Youth need safe spaces to thrive. Space to be heard, respected, and cared for. Programs that are able create these spaces will be able to engage more youth and build momentum to impact their lives. One of the key ways to build a safe space is to hold common expectations of all youth. These common expectations include ground rules, like respect and compassion, the right to be heard and understanding what to expect from the adults who they interact with. Holding one another to these expectations and consistency in applying them is key. Once we create spaces where youth can be comfortable in their own skin, we can build relationships that allow us to walk with them through life. When we demonstrate that we care for youth we begin to create safe spaces for them to learn about, question, and engage the world around them. Adults are able to do this when they use words that validate and affirm youth, their presence and their abilities. Think about some of the youth that you work with. Do you know where they live, their family dynamics, what their favorite subject is or what they are afraid of or their wildest dreams? Answer to these questions help adults to peer into the lives of youth to understand their context and raises our ability to speak into their limitless potential.

    Recently, I was able to ask a group of youth what they would want in a safe space. Many of their ideas and thoughts revolved around the idea that a safe space should validate youth voice, youth opinions and youth experiences. When adults are able to have conversations with young people that encourages, appreciates and validates their opinions and experiences, youth will be able to open up more in an understanding that they are cared for and are not treated less than someone who is older or who has more college degrees. Equity and inclusion are also major contributors to helping create safe spaces. Does your program support the principles that all youth are different, but equally valued and important? As Generation Z reaches their teenage years and enters into adulthood the need for safe spaces to be heard, to problem solve and to experience the world around them is vital.

Engaging Gen Z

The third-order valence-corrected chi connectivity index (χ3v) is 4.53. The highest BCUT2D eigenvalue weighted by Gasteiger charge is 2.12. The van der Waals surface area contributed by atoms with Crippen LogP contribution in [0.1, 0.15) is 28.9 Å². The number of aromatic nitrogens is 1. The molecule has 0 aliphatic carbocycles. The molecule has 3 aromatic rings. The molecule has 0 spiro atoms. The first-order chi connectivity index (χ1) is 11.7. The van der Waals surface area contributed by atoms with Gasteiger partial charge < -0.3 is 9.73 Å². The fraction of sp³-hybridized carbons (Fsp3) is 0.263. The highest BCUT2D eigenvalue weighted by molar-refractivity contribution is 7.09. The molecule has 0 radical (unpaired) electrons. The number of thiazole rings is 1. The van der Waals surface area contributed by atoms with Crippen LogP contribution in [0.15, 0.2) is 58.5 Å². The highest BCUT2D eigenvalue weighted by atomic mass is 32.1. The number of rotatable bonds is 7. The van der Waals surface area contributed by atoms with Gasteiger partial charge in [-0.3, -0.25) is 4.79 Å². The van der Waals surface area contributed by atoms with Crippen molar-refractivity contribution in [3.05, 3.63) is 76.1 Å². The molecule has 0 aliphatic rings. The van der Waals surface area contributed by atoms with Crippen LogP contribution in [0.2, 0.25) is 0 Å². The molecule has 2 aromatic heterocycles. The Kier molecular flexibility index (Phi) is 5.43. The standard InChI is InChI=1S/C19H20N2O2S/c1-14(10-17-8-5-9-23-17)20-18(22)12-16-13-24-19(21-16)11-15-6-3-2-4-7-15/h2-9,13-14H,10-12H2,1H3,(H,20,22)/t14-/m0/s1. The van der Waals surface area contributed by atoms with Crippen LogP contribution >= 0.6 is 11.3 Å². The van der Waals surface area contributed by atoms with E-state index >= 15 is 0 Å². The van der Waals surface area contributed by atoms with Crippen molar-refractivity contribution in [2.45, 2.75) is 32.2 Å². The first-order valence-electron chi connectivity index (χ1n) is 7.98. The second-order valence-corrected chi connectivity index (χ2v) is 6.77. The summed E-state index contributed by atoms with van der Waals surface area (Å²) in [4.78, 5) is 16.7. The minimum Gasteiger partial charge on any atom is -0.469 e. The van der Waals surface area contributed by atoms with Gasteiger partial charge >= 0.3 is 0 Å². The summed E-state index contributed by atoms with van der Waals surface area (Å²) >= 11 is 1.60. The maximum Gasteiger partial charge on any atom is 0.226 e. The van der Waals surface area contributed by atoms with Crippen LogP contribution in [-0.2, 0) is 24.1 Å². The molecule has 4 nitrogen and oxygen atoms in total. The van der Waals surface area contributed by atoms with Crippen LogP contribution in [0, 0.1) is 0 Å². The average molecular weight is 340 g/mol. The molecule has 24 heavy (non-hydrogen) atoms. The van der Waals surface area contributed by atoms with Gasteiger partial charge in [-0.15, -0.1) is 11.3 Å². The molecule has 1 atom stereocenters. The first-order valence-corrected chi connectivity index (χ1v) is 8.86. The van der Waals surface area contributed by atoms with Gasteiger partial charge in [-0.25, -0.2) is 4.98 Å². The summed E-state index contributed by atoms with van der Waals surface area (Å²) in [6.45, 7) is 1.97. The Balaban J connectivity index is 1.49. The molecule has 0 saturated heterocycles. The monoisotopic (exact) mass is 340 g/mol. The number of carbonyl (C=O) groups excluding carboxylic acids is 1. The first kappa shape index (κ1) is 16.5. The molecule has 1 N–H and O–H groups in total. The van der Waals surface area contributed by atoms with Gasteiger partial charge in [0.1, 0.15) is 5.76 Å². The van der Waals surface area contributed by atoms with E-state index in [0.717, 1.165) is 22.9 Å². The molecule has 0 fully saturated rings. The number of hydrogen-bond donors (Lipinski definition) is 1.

It seems that each new generation takes the blame for the current status of our society. Blame the boomers, the millennials and now, blame Gen Z. Generation Z is the largest generation we have seen with an estimated 69-70 million youth. This generation are digital natives, having grown up with technology and they don’t remember the time before cell phones, or the internet. How do we engage a generation of youth that are unique? Do our programs and methods prepare them to face our current world or one twenty years ago? The Barna group has done some amazing research into the different generations. Here are some of our thoughts on how we can shift how we engage this generation of youth.

This generation can spend upwards of 8 hours looking at screens in a given day. Our programs and groups needs to operate in a way that communicates to and engages youth digitally. You should have a social media strategy in place to equip, empower and engage youth throughout the week. Give them some quick tips of information, give them other ways to connect with your program and engage them in conversations.  Help them learn on to stay safe online and develop positive habits. We must continue to leverage technology in order to influence youth.

As this generation is so diverse with many beliefs, and with a hesitancy to undermine someone else’s, youth today need safe spaces. This includes space to just be, free of judgement or bullying, and safe places to ask questions about the world. Many adults feel that when youth ask questions, or why something is the way it is, that they are being disrespectful. What if we changed this mindset to understand that youth are simply getting as much information as they can to formulate their own beliefs and worldview? These safe spaces help youth process a fast-paced and interconnected way of thinking to allow them to develop.
Generation Z is looking towards the future. They measure their success by the professional success, their influence and their financial security. We can walk alongside youth to point to areas where happiness doesn’t always equal money. As caring adults we can also teach them financial lessons early, from saving money to college choices. Helping youth discover their purpose and how they can make a mark on the world allows us to engage youth in new and exciting way.

Times are changing, and how we engage youth should change too. Build authentic relationships with them to help navigate an ever changing social, cultural and professional landscape. We shouldn’t be worried about our future with Generation Z, we should be excited that we get to partner with them in changing the world.